Arkansas Department of Agriculture increases Wildfire Danger Risk Level designations for all 75 counties

Little Rock, Ark (KNWA / KFTA) – Across the state, the Arkansas Department of Agriculture has increased wildfires in 75 counties in the state over the past two weeks.

Twelve counties in northwestern Arkansas have risen to “high” risk levels, and the rest of the states are “moderately” exposed to wildfires, according to the press release. In addition, 53 counties were banned by local county judges.

Photo by Arkansas Department of Agriculture

“These 90 to 100-day days with little or no rain have resulted in extremely dry conditions throughout the state,” said State Fosterster Joe Fox. “We are seeing an increase in the number and intensity of wildfires, and this trend will continue until we see significant rainfall across the state.”

The forest section contains a county-by-county wildfire map of four emergency levels: low, medium, high and extreme. Risk levels are determined by drought and long-term weather forecasts and describe how easily a fire can start and how difficult it is to handle. A wildfire map is available here. Emergency level definitions:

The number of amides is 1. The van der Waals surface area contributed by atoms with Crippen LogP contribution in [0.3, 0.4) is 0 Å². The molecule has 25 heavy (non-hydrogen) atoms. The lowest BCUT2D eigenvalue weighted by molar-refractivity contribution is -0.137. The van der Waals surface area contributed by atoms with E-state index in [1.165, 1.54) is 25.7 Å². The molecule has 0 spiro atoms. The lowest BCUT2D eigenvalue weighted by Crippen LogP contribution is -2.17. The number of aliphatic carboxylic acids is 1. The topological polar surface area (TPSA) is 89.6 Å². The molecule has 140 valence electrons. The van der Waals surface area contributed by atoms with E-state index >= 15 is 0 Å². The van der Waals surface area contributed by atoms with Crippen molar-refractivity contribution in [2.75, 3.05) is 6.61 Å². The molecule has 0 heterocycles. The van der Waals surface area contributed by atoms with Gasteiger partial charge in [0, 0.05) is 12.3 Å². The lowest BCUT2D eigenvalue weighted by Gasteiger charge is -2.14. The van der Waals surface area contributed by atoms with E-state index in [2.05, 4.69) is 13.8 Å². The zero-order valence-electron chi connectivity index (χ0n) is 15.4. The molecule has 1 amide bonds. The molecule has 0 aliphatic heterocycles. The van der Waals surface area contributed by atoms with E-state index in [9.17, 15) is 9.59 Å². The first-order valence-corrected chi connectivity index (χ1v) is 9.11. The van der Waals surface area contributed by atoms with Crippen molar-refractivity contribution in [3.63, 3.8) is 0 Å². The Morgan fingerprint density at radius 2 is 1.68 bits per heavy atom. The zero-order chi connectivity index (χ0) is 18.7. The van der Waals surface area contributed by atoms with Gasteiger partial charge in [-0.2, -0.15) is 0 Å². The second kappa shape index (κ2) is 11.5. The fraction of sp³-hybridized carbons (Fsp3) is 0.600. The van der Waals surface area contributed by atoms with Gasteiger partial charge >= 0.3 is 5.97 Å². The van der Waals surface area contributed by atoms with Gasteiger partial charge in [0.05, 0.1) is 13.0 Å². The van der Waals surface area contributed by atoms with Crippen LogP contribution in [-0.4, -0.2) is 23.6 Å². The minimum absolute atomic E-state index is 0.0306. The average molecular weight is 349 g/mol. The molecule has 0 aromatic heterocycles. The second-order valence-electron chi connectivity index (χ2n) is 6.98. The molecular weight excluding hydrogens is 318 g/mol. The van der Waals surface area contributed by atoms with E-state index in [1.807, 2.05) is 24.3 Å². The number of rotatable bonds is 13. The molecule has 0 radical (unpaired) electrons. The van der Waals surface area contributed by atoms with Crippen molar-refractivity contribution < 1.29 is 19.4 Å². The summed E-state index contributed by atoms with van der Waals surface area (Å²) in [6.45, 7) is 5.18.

• LowFuel does not ignite easily. Weather conditions bring fires to slower and easier to control.
  • ModerateFire can start by accident. It may not be difficult, but care must be taken.
  • High: Fires burn easily and spread quickly. Unexpected brush fires and fires can escape. If left untreated, fires can be severe.
  • Extreme: Fires start quickly, spread out in anger and burn very hot. All fires can be large. Beware of extreme, distorted behavior.

In addition to the levels of vulnerability, 53 Arkansas counties have been placed under a burning ban by local county judges. Combustion bans primarily prohibit activities that include open flames, including fireworks, fire pits, trash fires, open fire pits, and ordered or controlled fires.

Photo by Arkansas Department of Agriculture

Robert Murphy, director of the Department of Forestry Emergency Services, advises you to take extra precautions when driving or operating machinery.

“It’s important to be careful when driving or working on dry grass,” Murphy said. “Heavy vehicles, ETVs, canals and other vehicles can easily ignite by creating a spark on dry grass.”

Forest observers are urged to report fires at 1-800-468-8834 and to refrain from flying drones in the area. In the presence of drones, firefighters will not be able to fly separatists or fly single-engine air tanks (SEAT).

Get a County Burning Map map at To find out more about fire restrictions in your county, contact your local authority at

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